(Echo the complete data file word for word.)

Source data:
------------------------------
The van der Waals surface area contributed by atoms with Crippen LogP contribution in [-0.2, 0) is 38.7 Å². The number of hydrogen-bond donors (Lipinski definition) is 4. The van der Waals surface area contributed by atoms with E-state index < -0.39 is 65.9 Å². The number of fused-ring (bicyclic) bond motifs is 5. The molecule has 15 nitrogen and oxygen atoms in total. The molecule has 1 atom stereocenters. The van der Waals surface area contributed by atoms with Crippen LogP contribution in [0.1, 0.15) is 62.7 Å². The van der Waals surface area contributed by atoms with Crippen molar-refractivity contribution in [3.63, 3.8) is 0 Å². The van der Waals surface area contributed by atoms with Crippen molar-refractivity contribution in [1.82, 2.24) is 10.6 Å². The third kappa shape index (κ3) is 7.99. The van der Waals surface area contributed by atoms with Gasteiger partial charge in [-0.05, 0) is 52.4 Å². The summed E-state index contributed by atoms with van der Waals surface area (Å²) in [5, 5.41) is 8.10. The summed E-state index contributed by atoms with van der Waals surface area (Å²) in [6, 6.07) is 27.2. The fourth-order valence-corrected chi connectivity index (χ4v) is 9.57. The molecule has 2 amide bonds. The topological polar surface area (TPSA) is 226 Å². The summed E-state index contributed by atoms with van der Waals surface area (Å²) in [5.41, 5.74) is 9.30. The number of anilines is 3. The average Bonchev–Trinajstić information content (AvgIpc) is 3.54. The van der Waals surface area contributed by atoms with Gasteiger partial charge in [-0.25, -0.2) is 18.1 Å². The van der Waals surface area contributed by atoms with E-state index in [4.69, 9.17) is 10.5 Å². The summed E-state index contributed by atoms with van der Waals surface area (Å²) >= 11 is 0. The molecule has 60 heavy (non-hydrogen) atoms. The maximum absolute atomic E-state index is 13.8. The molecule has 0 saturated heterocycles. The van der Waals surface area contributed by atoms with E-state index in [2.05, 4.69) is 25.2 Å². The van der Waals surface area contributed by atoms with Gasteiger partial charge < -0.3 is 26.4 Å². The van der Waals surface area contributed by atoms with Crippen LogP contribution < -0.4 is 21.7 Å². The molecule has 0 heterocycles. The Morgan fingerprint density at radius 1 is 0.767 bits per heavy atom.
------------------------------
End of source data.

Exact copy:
The van der Waals surface area contributed by atoms with Crippen LogP contribution in [-0.2, 0) is 38.7 Å². The number of hydrogen-bond donors (Lipinski definition) is 4. The van der Waals surface area contributed by atoms with E-state index < -0.39 is 65.9 Å². The number of fused-ring (bicyclic) bond motifs is 5. The molecule has 15 nitrogen and oxygen atoms in total. The molecule has 1 atom stereocenters. The van der Waals surface area contributed by atoms with Crippen LogP contribution in [0.1, 0.15) is 62.7 Å². The van der Waals surface area contributed by atoms with Crippen molar-refractivity contribution in [3.63, 3.8) is 0 Å². The van der Waals surface area contributed by atoms with Crippen molar-refractivity contribution in [1.82, 2.24) is 10.6 Å². The third kappa shape index (κ3) is 7.99. The van der Waals surface area contributed by atoms with Gasteiger partial charge in [-0.05, 0) is 52.4 Å². The summed E-state index contributed by atoms with van der Waals surface area (Å²) in [5, 5.41) is 8.10. The summed E-state index contributed by atoms with van der Waals surface area (Å²) in [6, 6.07) is 27.2. The fourth-order valence-corrected chi connectivity index (χ4v) is 9.57. The molecule has 2 amide bonds. The topological polar surface area (TPSA) is 226 Å². The summed E-state index contributed by atoms with van der Waals surface area (Å²) in [5.41, 5.74) is 9.30. The number of anilines is 3. The average Bonchev–Trinajstić information content (AvgIpc) is 3.54. The van der Waals surface area contributed by atoms with Gasteiger partial charge in [-0.25, -0.2) is 18.1 Å². The van der Waals surface area contributed by atoms with E-state index in [4.69, 9.17) is 10.5 Å². The summed E-state index contributed by atoms with van der Waals surface area (Å²) >= 11 is 0. The molecule has 60 heavy (non-hydrogen) atoms. The maximum absolute atomic E-state index is 13.8. The molecule has 0 saturated heterocycles. The van der Waals surface area contributed by atoms with E-state index in [2.05, 4.69) is 25.2 Å². The van der Waals surface area contributed by atoms with Gasteiger partial charge < -0.3 is 26.4 Å². The van der Waals surface area contributed by atoms with Crippen LogP contribution < -0.4 is 21.7 Å². The molecule has 0 heterocycles. The Morgan fingerprint density at radius 1 is 0.767 bits per heavy atom.